***

‘She’s gone.’

‘Bitch probably ran into the woods.’

‘Hehe, yeah. She won’t get far.’

‘Let’s go. If the wolves don’t get her, we will.’

They left the small temple, stopping in one final act of desecration to urinate across the threshold, laughing as their piss hit the snow. Then they disappeared among the trees, the crashing of their passage growing fainter until she could hear no more.

***

She took in a deep breath. Uncurled her cramped and cold fingers, shook the snow from her hair. She spoke a word of power, and the branches enclosing her opened, releasing her. She spoke another, and two grey wolves appeared, their soft fur brushing her hands as they circled her, awaiting her command. ‘Go,’ she said, and they bounded away, golden eyes sharp with the thrill of the hunt. She listened as the howling grew louder, thought she heard a distant scream. Then she stepped inside her temple and began the work of cleansing.

She hadn’t been able to save her village.

But she could still avenge them.


Enjoyed this post? Want to read more? Find me on Twitter @AuthorHelenJFacebook, Instagram and Pinterest. Plus my latest book release, Under Stone (Ambeth Chronicles #4), is now available on Amazon. Visit my Amazon Author Page to see more.

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Finding My Way Back #amwriting

I have a new desk.

For writers, this can be kind of a big deal.

I’m quite pleased with it. It’s a bit smaller than my other desk, which makes my tiny study feel bigger. There’s still room for my bits and pieces; trinket boxes, a set of vintage tins I use for pens, some interesting stones and feathers I’ve collected. However, I’ve had to clear out a load of papers, which is not a bad thing. I’ve found some treasure, like a list my daughter wrote a couple of years ago about her ‘Favourite times’. My favourite entry is ‘Being kept warm.’ Such a simple thing, yet to my small girl it was important enough to put on her list, and a reminder to me not to take such privilege for granted.

I also found a list of agents and publishers to whom I submitted Oak and Mist, when it was just a fledgling manuscript. It was in no way ready to be sent out, but I didn’t realise at the time, so I shoved it from its nest out into the big world. It came back to me thoroughly rejected, of course, although I did get a couple of requests for the full manuscript. It was a learning experience, if nothing else, and I suppose part of the process of being a writer.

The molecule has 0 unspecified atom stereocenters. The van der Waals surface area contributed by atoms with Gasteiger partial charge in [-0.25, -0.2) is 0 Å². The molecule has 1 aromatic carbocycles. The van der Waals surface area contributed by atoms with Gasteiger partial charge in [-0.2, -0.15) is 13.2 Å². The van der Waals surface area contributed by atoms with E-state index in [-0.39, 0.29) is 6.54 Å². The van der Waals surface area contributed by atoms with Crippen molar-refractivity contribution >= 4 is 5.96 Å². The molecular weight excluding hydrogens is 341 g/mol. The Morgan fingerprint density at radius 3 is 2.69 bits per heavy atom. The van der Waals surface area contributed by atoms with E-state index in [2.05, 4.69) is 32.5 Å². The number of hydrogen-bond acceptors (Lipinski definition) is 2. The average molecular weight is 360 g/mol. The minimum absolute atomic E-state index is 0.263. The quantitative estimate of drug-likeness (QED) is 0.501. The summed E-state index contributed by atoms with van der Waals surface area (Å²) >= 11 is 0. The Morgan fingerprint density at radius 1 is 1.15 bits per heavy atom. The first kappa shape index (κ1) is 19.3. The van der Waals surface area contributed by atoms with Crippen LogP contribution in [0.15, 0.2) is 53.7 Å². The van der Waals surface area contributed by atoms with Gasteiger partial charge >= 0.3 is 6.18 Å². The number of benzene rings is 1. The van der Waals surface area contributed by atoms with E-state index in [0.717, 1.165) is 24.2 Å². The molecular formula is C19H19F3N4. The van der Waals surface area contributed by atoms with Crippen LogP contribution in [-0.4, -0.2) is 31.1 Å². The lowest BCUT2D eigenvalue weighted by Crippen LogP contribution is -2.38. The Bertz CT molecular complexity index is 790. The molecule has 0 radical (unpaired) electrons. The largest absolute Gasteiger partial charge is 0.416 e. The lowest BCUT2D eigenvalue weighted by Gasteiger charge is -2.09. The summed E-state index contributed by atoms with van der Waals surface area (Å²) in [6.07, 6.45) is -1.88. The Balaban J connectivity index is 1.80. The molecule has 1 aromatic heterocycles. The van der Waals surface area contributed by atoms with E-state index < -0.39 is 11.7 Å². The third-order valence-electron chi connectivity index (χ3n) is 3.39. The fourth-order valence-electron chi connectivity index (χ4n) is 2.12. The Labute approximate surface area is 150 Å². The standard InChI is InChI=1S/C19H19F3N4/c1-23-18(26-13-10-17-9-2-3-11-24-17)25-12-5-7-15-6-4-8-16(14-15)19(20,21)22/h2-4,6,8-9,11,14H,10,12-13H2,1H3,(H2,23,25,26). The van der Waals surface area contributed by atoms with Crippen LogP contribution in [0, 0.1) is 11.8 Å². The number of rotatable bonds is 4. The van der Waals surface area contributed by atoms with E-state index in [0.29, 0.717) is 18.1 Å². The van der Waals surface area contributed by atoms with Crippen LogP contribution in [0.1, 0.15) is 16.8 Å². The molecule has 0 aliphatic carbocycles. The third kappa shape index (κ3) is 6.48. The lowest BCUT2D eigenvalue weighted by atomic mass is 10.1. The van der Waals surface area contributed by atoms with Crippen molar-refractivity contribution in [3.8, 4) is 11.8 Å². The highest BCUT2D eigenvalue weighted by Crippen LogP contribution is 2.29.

There’s a lot to go through, and I’m still not quite finished. But I did discover one other thing, which I was very pleased to find. I found my way back. Back to writing again, to writing for my own pleasure as well as for others. This past year has been good for me – it’s challenged me and taken me out of my comfort zone. However, it’s come to an end and I’m happy to be back in my office once more.

In Stephen King’s On Writing (which I think is one of the best writing craft books I’ve read), he talks about returning to writing after his accident, and how he felt rusty at first, that his ‘tricks’ had deserted him. But he persevered, and soon found his way back to the page. In my own far less illustrious way, I feel the same. A little bit rusty, my writing mojo not quite back yet. But today, as I set up my desk, I felt the beginning. As though I were back on the path again.

And that was a great thing to find.


Oak and Mist, the first book in The Ambeth Chronicles, is on sale for 99c/99p until January 31st! Get your copy here

And don’t forget to get your Bloggers Bash tickets – follow this link to join the fun 🙂

Oak And Mist – On Sale!

**SALE SALE SALE SALE SALE SALE SALE SALE SALE SALE SALE SALE**

In case you missed it in yesterday’s post

To celebrate the release of Under Stone, the fourth book in my Ambeth series, Oak and Mist, the first book in the series, is currently on sale until the end of January, for the rather cheeky price of 99p/99c in the Kindle store!

‘The end of everything? Great. No pressure then.’

Pushed between two trees at her local park, Alma finds herself in another world. Ambeth. Where a Palace gleams in green gardens by the sea, and the Balance of the worlds is held.

However, all is not as perfect as it seems. Three items are lost. A Sword, A Cup and a Crown. Light and Dark are embroiled in an ancient battle for control.

And both sides have been waiting for Alma to arrive…

So, if you’ve ever fancied taking a journey to Ambeth, now’s the time to start. Get your discounted e-book copy of Oak and Mist here.

But only till the end of January!


If you enjoyed this post and would like to read more, you can find me on Twitter @AuthorHelenJFacebook, Instagram and Pinterest. Plus my latest book release, Under Stone (Ambeth Chronicles #4), is now available on Amazon. Visit my Amazon Author Page to see more.